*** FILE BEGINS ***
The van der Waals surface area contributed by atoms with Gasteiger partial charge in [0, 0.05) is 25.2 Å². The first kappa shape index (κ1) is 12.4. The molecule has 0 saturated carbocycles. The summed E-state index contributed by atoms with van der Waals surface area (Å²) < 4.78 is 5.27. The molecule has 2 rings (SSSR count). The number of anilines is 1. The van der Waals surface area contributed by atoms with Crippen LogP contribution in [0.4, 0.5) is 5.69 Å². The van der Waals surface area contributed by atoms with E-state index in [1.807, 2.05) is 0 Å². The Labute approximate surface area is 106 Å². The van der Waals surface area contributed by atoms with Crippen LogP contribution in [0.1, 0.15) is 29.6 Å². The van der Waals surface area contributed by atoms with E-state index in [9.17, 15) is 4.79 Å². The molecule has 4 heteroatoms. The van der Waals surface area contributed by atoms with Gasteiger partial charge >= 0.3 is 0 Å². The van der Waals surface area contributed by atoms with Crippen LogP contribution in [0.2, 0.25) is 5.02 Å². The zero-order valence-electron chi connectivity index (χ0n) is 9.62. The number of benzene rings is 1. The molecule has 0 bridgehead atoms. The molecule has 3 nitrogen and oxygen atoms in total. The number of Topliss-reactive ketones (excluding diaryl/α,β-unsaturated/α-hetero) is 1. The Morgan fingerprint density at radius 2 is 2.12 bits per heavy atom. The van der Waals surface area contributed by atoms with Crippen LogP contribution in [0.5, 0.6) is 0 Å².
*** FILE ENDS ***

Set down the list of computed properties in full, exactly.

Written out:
The van der Waals surface area contributed by atoms with Gasteiger partial charge in [0, 0.05) is 25.2 Å². The first kappa shape index (κ1) is 12.4. The molecule has 0 saturated carbocycles. The summed E-state index contributed by atoms with van der Waals surface area (Å²) < 4.78 is 5.27. The molecule has 2 rings (SSSR count). The number of anilines is 1. The van der Waals surface area contributed by atoms with Crippen LogP contribution in [0.4, 0.5) is 5.69 Å². The van der Waals surface area contributed by atoms with E-state index in [1.807, 2.05) is 0 Å². The Labute approximate surface area is 106 Å². The van der Waals surface area contributed by atoms with Crippen LogP contribution in [0.1, 0.15) is 29.6 Å². The van der Waals surface area contributed by atoms with E-state index in [9.17, 15) is 4.79 Å². The molecule has 4 heteroatoms. The van der Waals surface area contributed by atoms with Gasteiger partial charge >= 0.3 is 0 Å². The van der Waals surface area contributed by atoms with Crippen LogP contribution in [0.2, 0.25) is 5.02 Å². The zero-order valence-electron chi connectivity index (χ0n) is 9.62. The number of benzene rings is 1. The molecule has 0 bridgehead atoms. The molecule has 3 nitrogen and oxygen atoms in total. The number of Topliss-reactive ketones (excluding diaryl/α,β-unsaturated/α-hetero) is 1. The Morgan fingerprint density at radius 2 is 2.12 bits per heavy atom. The van der Waals surface area contributed by atoms with Crippen LogP contribution in [0.5, 0.6) is 0 Å².